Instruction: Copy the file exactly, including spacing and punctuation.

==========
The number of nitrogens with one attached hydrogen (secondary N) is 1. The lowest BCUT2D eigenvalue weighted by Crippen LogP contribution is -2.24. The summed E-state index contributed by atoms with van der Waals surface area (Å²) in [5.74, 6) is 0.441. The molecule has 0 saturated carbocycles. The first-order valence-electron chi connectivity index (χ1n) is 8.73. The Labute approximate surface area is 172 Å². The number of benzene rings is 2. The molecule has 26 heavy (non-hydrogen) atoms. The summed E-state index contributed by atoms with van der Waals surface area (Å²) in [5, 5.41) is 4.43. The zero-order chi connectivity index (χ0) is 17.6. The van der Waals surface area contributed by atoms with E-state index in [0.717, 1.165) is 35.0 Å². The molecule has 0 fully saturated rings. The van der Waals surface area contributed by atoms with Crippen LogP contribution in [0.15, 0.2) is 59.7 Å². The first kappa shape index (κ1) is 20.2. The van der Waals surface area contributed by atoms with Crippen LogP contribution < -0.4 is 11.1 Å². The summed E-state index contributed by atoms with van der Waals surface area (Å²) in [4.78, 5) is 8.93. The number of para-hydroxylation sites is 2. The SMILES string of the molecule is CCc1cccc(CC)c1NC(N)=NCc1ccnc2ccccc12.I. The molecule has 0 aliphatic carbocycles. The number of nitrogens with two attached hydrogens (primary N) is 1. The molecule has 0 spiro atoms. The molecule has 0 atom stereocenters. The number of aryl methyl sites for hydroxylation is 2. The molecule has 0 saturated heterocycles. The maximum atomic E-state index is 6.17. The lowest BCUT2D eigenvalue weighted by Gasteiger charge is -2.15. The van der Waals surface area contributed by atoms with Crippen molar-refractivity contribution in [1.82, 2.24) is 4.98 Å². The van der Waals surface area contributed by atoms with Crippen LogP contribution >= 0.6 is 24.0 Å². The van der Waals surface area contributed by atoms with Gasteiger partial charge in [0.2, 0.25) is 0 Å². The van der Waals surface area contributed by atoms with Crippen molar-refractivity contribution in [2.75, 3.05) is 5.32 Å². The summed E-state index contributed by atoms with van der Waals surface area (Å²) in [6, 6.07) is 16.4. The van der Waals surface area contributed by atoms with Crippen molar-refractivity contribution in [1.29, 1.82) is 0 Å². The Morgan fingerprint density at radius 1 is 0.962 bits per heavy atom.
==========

The number of nitrogens with one attached hydrogen (secondary N) is 1. The lowest BCUT2D eigenvalue weighted by Crippen LogP contribution is -2.24. The summed E-state index contributed by atoms with van der Waals surface area (Å²) in [5.74, 6) is 0.441. The molecule has 0 saturated carbocycles. The first-order valence-electron chi connectivity index (χ1n) is 8.73. The Labute approximate surface area is 172 Å². The number of benzene rings is 2. The molecule has 26 heavy (non-hydrogen) atoms. The summed E-state index contributed by atoms with van der Waals surface area (Å²) in [5, 5.41) is 4.43. The zero-order chi connectivity index (χ0) is 17.6. The van der Waals surface area contributed by atoms with E-state index in [0.717, 1.165) is 35.0 Å². The molecule has 0 fully saturated rings. The van der Waals surface area contributed by atoms with Crippen LogP contribution in [0.15, 0.2) is 59.7 Å². The first kappa shape index (κ1) is 20.2. The van der Waals surface area contributed by atoms with Crippen LogP contribution < -0.4 is 11.1 Å². The summed E-state index contributed by atoms with van der Waals surface area (Å²) in [4.78, 5) is 8.93. The number of para-hydroxylation sites is 2. The SMILES string of the molecule is CCc1cccc(CC)c1NC(N)=NCc1ccnc2ccccc12.I. The molecule has 0 aliphatic carbocycles. The number of nitrogens with two attached hydrogens (primary N) is 1. The molecule has 0 spiro atoms. The molecule has 0 atom stereocenters. The number of aryl methyl sites for hydroxylation is 2. The molecule has 0 saturated heterocycles. The maximum atomic E-state index is 6.17. The lowest BCUT2D eigenvalue weighted by Gasteiger charge is -2.15. The van der Waals surface area contributed by atoms with Crippen molar-refractivity contribution in [1.82, 2.24) is 4.98 Å². The van der Waals surface area contributed by atoms with Crippen LogP contribution >= 0.6 is 24.0 Å². The van der Waals surface area contributed by atoms with Gasteiger partial charge in [0.2, 0.25) is 0 Å². The van der Waals surface area contributed by atoms with Crippen molar-refractivity contribution in [2.75, 3.05) is 5.32 Å². The summed E-state index contributed by atoms with van der Waals surface area (Å²) in [6, 6.07) is 16.4. The van der Waals surface area contributed by atoms with Crippen molar-refractivity contribution in [1.29, 1.82) is 0 Å². The Morgan fingerprint density at radius 1 is 0.962 bits per heavy atom.